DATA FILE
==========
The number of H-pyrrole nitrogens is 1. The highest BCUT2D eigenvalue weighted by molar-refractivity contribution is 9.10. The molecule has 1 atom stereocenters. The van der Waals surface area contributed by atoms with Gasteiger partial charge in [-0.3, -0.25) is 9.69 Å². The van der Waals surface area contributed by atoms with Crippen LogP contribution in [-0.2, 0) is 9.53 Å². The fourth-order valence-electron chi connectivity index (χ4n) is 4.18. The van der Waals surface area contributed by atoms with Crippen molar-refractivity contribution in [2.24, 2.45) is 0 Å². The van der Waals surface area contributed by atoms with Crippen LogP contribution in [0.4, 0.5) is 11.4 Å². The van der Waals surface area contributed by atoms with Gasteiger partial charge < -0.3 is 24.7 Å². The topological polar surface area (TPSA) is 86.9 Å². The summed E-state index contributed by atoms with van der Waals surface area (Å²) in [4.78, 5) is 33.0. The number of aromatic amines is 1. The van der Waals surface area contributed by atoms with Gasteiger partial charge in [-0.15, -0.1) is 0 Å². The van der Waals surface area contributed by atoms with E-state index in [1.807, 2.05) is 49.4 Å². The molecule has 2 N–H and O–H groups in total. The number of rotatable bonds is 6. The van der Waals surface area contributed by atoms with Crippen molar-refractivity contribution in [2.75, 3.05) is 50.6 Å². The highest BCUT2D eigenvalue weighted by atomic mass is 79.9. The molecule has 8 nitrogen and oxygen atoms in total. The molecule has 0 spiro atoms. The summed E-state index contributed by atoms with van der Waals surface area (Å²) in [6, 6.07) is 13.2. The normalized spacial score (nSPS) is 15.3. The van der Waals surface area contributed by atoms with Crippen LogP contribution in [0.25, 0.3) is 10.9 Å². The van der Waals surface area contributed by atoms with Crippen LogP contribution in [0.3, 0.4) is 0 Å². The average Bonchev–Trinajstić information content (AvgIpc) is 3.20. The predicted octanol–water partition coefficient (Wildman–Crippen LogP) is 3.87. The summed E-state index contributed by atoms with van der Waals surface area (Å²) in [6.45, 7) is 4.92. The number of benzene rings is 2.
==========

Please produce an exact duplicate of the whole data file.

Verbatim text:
The number of H-pyrrole nitrogens is 1. The highest BCUT2D eigenvalue weighted by molar-refractivity contribution is 9.10. The molecule has 1 atom stereocenters. The van der Waals surface area contributed by atoms with Gasteiger partial charge in [-0.3, -0.25) is 9.69 Å². The van der Waals surface area contributed by atoms with Crippen LogP contribution in [-0.2, 0) is 9.53 Å². The fourth-order valence-electron chi connectivity index (χ4n) is 4.18. The van der Waals surface area contributed by atoms with Crippen molar-refractivity contribution in [2.24, 2.45) is 0 Å². The van der Waals surface area contributed by atoms with Crippen LogP contribution in [0.4, 0.5) is 11.4 Å². The van der Waals surface area contributed by atoms with Gasteiger partial charge < -0.3 is 24.7 Å². The topological polar surface area (TPSA) is 86.9 Å². The summed E-state index contributed by atoms with van der Waals surface area (Å²) in [4.78, 5) is 33.0. The number of aromatic amines is 1. The van der Waals surface area contributed by atoms with Gasteiger partial charge in [-0.15, -0.1) is 0 Å². The van der Waals surface area contributed by atoms with E-state index in [1.807, 2.05) is 49.4 Å². The molecule has 2 N–H and O–H groups in total. The number of rotatable bonds is 6. The van der Waals surface area contributed by atoms with Crippen molar-refractivity contribution in [2.75, 3.05) is 50.6 Å². The highest BCUT2D eigenvalue weighted by atomic mass is 79.9. The molecule has 8 nitrogen and oxygen atoms in total. The molecule has 0 spiro atoms. The summed E-state index contributed by atoms with van der Waals surface area (Å²) in [6, 6.07) is 13.2. The normalized spacial score (nSPS) is 15.3. The van der Waals surface area contributed by atoms with Crippen LogP contribution in [0.25, 0.3) is 10.9 Å². The van der Waals surface area contributed by atoms with Crippen LogP contribution in [0.3, 0.4) is 0 Å². The average Bonchev–Trinajstić information content (AvgIpc) is 3.20. The predicted octanol–water partition coefficient (Wildman–Crippen LogP) is 3.87. The summed E-state index contributed by atoms with van der Waals surface area (Å²) in [6.45, 7) is 4.92. The number of benzene rings is 2.